Good carbs, bad carbs

Let’s have a quick look at how carbs are classified. Carbohydrates (carbs) are typically classified according to their specific chemical structure. The most simple method of this classification is one that I’m sure you would’ve all heard of. Simple carbs and complex carbs. Simple being sugars and complex being starches or fibres. This method actually refers to the number of sugar units in the molecule.


The main sources of carbs are as follows:

Simple (sugars) 

  • Fruit sugar
  • Milk sugar
  • Brown sugar
  • Table sugar
  • Honey

Complex (starches) 

  • Vegetables 
  • Seeds
  • Whole grains
  • Dried beans/peas
  • Potatoes
  • Cereals
Classic iced and sprinkled donuts

Simple carbs

Simple carbohydrates are very small molecules consisting of 1 or 2 sugar units. 

The 1 sugar units (monosaccharides) include:

  • Glucose (dextrose) 
  • Fructose (fruit sugar) 
  • Galactose

The 2 sugar units (disaccharides) include:

  • Sucrose (table sugar) – which actually comprises of a glucose and fructose molecule joined together. 
  • Lactose (milk sugar) – which comprises of a glucose and galactose molecule joined together. 

Complex carbs

Now, complex carbs (polysaccharides) are much larger molecules consisting of anywhere between 10 to several thousand sugar units joined together, (mostly glucose). They include starches such as Amylose and Amylopectin and non-starch polysaccharides (dietary fibre), such as, Cellulose, Pectin and Hemicellulose. 

Look at this diagram.

Look at this simple diagram below:

As a rule of thumb, monosaccharides are quickly absorbed into the bloodstream. Disaccharides have a slightly delayed absorption into the bloodstream, whilst polysaccharides are absorbed into the bloodstream slowly. However this may not always be the case.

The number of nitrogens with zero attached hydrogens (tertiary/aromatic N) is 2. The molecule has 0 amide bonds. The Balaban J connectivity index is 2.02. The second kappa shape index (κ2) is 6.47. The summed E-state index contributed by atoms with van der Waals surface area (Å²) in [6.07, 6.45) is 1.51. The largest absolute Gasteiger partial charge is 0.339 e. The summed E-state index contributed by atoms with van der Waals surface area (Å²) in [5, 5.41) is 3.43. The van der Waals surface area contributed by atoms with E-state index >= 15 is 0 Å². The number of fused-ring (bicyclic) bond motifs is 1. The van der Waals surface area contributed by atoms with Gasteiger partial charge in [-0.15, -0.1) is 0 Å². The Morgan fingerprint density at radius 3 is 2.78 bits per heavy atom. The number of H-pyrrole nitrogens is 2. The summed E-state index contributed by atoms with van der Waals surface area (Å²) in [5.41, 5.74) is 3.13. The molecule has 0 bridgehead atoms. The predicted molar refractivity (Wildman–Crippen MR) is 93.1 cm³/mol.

So, simple or complex carb?

Many foods actually contain a mixture of both simple and complex carbs making this classification quite confusing. 

For example, biscuits and cakes contain flour, which is a complex carb. They also contain sugar though, which is a simple carb. Bananas is another example, they contain a mixture of sugars and starches depending on their degree of ripeness. 

Good carbs, or bad carbs?


As stated above it may be tempting to think that just because simple carbs have a smaller molecular size that they are absorbed more quickly than complex carbs and produce a large and rapid rise in blood sugar levels. Unfortunately this is not always the case. For example, apples (containing simple carbs) produce a small and prolonged rise in blood sugar, despite being high in simple carbs. Many starchy foods (complex carbs), such as potatoes and bread, are digested and absorbed very quickly and give a rapid rise in blood sugar. 

So, in fact the model of simple vs complex carbs is actually somewhat incorrect and misleading and has in fact been replaced by the Glycaemic Index (GI). 

We will go over the GI in more detail in another blog post. 

Until then, have a great day!

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